Ethereum [ETH] Blockchain to get better clone contract functionality soon 20004
News
Vidwan Reddy
Aug 4, 2018 at 6:36 PM

EIP 1167: Minimal Proxy Contract created by Peter Murray, Nate Welch, and Joe Messerman entered 'last call' on Thursday. The community can give feedback through the Ethereum Improvement Proposal for the next two weeks. The code will be considered final after the said timeframe. The EIP will get draft status again in case it gets rejected by the community, according to ETHNews.com.

The proposed standard aims to cut down gas prices in cloned contracts. With EIP 1167, any number of cloned contracts can redirect calls to one known address (master contract). The users can trust the process given the master contract would act the same way as the redirecting contracts.

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The code leverages its immutability feature to be trustable. The code cannot be altered after its deployed on the master contract and the master contract is irreplaceable. Also, all cloned contracts will cease to work if the master contract self-destructs.

This feature may earn user's trust but its also the main drawback, according to ETHNews. The Parity multisignature fiasco, though it was not about cloned contracts, it showed the vulnerability of relying on a central contract.

"All of Parity's multisig wallets linked back to one library contract, but there was a vulnerability that led to the contract's self-destruction. All 587 wallets connected to the library, which together contained a total of 513,774.16 Ether, were frozen," the site noted.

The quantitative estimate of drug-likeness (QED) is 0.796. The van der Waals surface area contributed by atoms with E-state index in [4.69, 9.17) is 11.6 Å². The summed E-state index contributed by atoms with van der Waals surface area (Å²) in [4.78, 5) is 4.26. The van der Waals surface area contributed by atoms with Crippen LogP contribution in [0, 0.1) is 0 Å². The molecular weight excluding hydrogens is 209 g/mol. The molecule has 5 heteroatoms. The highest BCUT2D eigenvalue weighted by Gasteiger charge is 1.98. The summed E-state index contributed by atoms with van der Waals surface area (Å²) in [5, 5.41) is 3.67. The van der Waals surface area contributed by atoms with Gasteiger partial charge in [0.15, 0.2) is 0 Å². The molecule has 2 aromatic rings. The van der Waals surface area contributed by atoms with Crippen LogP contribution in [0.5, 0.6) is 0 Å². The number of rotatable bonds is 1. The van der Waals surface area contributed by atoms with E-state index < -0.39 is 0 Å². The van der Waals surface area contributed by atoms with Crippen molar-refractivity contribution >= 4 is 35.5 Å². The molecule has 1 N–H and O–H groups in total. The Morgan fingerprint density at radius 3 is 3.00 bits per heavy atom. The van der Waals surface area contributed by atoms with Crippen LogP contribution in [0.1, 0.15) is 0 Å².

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Social coder and writer Giveth Bowen told ETHNews that "cloned contracts are not replications of master contract through this EIP but are minimal proxies that allow a coder to compress a bulky contract to its essential parts." The minimal proxies rely on the master contract for full functionality.

Sanders explained: "[As it is,] thousands and thousands of contracts are routinely cloned, taking up unnecessary space and bloating the data segment of the blockchain. This data space could be used for things other than multiple clones of the same contract. There are certain contracts which need to be cloned for usage and security, such as with the ConsenSys or Gnosis multi-signature wallets, but many cases of these clones could re-use the original contract with a proxy contract routing the calls in and out of the original. This would save huge amounts of space."

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